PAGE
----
Well, it is tick season here in Franklin County and I’ve already had to pull a few of those bad boys off of myself! This seemed like a good time to share some useful information with you all and hopefully prevent tick-borne illnesses.
The saying, “An ounce of prevention is worth a pound of cure.” Is even more relevant to tick-borne illness. While there are many suggested home remedies, there are also some proven precautions and I’ll outline those.
If you plan on going outside and working or being exposed to a particularly woody area, you really ought to consider treating your pants, shirt, socks, and shoes with 0.5 percent permethrin. While it isn’t safe for direct skin application, it’s directly applied to your clothing and needs to settle in for the prescribed length.
Another easy tip is to wear light/bright colored clothes, as this helps with spotting ticks quickly. Also, tucking clothing into waistband areas and shoes helps prevent them from crawling under the clothing. Loose clothing that drags against brush is an easy way for ticks to climb abroad.
The other three agents that seem to be the most effective, and are safe to apply directly to skin, include DEET, Picaridin, or IR3535. Now that being said, IR3535 is not as effective as DEET or Picaridin for mosquitoes but is twice as effective for tick bite prevention. Lemon Eucalyptus, PMD, or 2-undecanone are additional options, however, shown to be less effective.
After outdoor activity, it is very important to check yourself and children for ticks. They can crawl into hair and body crevices. If you find a tick attached to your body, use a pair of tweezers. Grab the tick at the base of its head and as close to your skin as possible. Apply constant retraction force, with even pressure, until the tick releases. Don’t burn it, crush it, etc., while it is attached to your skin. Clean the area with soap and water after the tick is removed. Save the tick in a sealed bag so that your doctor can take a look. This can help to determine the species and the probable duration that it was attached.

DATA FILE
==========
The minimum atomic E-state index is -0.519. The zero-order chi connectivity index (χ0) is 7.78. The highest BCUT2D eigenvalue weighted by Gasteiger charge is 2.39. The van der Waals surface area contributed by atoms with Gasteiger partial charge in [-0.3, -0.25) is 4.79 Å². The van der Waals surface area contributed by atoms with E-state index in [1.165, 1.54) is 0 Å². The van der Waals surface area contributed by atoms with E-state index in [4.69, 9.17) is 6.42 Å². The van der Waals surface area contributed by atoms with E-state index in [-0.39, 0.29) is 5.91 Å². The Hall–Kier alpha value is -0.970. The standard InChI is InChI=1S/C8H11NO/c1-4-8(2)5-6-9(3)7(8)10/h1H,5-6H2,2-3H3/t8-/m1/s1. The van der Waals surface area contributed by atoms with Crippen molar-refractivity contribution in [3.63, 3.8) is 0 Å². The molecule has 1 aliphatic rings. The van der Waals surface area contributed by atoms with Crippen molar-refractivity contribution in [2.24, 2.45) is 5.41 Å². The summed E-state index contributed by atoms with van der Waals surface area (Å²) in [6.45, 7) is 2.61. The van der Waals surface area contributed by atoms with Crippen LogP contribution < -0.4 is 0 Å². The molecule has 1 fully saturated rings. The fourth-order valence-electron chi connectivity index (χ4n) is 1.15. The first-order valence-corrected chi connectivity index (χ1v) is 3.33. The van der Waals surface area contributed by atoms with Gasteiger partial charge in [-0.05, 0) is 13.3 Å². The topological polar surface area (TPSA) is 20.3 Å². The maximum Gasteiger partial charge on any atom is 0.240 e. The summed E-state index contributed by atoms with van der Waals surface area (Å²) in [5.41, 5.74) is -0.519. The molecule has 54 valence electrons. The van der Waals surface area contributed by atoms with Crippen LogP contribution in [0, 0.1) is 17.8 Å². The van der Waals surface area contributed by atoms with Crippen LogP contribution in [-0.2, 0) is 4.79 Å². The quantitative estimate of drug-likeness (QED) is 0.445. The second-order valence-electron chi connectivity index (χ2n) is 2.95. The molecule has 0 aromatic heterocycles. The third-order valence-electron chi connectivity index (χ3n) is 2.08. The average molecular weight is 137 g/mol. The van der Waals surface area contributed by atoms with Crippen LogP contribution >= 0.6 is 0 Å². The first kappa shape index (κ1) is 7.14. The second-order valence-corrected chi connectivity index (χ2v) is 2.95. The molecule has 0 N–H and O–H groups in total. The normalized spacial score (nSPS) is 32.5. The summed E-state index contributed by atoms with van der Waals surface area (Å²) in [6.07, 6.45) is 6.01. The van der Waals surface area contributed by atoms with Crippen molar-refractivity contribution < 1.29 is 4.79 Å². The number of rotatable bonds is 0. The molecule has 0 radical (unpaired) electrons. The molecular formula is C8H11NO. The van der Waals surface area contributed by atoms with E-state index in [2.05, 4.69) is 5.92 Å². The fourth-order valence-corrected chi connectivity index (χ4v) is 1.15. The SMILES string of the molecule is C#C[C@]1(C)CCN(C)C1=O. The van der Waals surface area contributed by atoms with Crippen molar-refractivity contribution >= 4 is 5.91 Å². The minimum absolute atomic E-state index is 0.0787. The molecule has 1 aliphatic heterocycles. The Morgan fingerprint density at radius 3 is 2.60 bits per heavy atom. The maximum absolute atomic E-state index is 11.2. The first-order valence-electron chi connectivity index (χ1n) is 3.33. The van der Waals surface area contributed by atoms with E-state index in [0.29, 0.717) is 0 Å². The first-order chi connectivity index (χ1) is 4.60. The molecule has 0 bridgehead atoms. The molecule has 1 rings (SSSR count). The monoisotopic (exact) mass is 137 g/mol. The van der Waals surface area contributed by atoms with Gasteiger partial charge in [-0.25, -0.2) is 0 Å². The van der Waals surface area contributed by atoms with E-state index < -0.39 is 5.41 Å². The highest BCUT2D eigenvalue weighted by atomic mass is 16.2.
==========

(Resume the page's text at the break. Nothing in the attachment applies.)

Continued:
There are several different diseases that ticks carry. Some species of ticks are more likely to carry certain diseases than others. Some of those diseases may include Lyme disease, Rocky Mountain spotted fever, Southern Tick Associated Rash (STARI) Ehrlichiosis, and one of my personal phobias- alpha-gal allergy, which makes you allergic to red meat.
The big thing to look for after a bite is a rash originating from the bite that continues to enlarge. You may hear about certain appearances of the rash... one being target-like. However, that pattern isn’t always present. Some people may experience severe fatigue, nausea, vomiting, diarrhea, headache, fever, and chills. Very often it is challenging to diagnose tick-borne illness because it mimics flu and many other viral illnesses. Symptoms also have delayed presentation sometimes 3-30 days after tick bite.
With all of the symptoms being considered, the likelihood of you actually contracting an illness after being bit by a tick is low. It may even be very unlikely as it depends on the species and length of time which the tick has been attached.
To summarize, if you are bitten by a tick... first, you must remove the tick as described above. Save the tick. It is helpful to take a picture of the associated rash, if one is present. Write down the symptoms you have experienced and discuss with your doctor. Pending their evaluation, you might be considered for a prophylactic antibiotic dose of Doxycycline. It is the drug of choice for tick-borne illness.
If you think you may have a tick-borne illness, contact the Weems Medical Clinics in Apalachicola or Carrabelle for an appointment.
Dr. David Newton is the lead primary outpatient primary care physician with Weems Memorial Hospital through a cooperative agreement with Tallahassee Memorial Hospital. He is available to see patients at both the Apalachicola and Carrabelle Medical Centers of Weems Memorial Hospital. Call the Weems West in Apalachicola at 653-1525 or Weems East in Carrabelle at 697- 2345 for an appointment.